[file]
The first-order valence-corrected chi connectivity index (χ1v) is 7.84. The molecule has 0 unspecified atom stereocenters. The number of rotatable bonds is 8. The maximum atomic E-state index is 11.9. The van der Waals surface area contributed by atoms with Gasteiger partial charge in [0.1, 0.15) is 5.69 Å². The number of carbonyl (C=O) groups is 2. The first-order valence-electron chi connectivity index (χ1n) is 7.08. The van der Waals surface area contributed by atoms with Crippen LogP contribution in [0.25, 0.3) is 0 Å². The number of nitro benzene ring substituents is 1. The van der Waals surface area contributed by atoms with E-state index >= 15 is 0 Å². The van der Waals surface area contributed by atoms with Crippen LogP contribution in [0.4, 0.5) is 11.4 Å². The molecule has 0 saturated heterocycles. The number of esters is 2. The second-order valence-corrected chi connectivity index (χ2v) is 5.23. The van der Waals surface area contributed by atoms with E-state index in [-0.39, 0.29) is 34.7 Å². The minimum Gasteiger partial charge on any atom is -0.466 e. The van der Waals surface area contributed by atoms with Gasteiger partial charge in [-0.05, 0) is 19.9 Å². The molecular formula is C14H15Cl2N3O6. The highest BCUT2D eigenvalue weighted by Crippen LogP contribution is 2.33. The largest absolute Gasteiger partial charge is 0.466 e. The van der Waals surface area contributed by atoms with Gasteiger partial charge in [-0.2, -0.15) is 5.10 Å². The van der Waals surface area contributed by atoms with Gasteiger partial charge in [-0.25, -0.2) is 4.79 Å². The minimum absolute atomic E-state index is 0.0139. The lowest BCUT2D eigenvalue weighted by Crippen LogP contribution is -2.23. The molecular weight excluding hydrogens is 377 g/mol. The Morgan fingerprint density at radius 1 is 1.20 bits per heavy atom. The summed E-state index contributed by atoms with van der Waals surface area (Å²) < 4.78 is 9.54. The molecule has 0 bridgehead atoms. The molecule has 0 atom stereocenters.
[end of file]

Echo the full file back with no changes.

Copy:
The first-order valence-corrected chi connectivity index (χ1v) is 7.84. The molecule has 0 unspecified atom stereocenters. The number of rotatable bonds is 8. The maximum atomic E-state index is 11.9. The van der Waals surface area contributed by atoms with Gasteiger partial charge in [0.1, 0.15) is 5.69 Å². The number of carbonyl (C=O) groups is 2. The first-order valence-electron chi connectivity index (χ1n) is 7.08. The van der Waals surface area contributed by atoms with Crippen LogP contribution in [0.25, 0.3) is 0 Å². The number of nitro benzene ring substituents is 1. The van der Waals surface area contributed by atoms with E-state index >= 15 is 0 Å². The van der Waals surface area contributed by atoms with Crippen LogP contribution in [0.4, 0.5) is 11.4 Å². The molecule has 0 saturated heterocycles. The number of esters is 2. The second-order valence-corrected chi connectivity index (χ2v) is 5.23. The van der Waals surface area contributed by atoms with E-state index in [-0.39, 0.29) is 34.7 Å². The minimum Gasteiger partial charge on any atom is -0.466 e. The van der Waals surface area contributed by atoms with Gasteiger partial charge in [-0.05, 0) is 19.9 Å². The molecular formula is C14H15Cl2N3O6. The highest BCUT2D eigenvalue weighted by Crippen LogP contribution is 2.33. The largest absolute Gasteiger partial charge is 0.466 e. The van der Waals surface area contributed by atoms with Gasteiger partial charge in [-0.2, -0.15) is 5.10 Å². The van der Waals surface area contributed by atoms with Gasteiger partial charge in [-0.25, -0.2) is 4.79 Å². The minimum absolute atomic E-state index is 0.0139. The lowest BCUT2D eigenvalue weighted by Crippen LogP contribution is -2.23. The molecular weight excluding hydrogens is 377 g/mol. The Morgan fingerprint density at radius 1 is 1.20 bits per heavy atom. The summed E-state index contributed by atoms with van der Waals surface area (Å²) < 4.78 is 9.54. The molecule has 0 bridgehead atoms. The molecule has 0 atom stereocenters.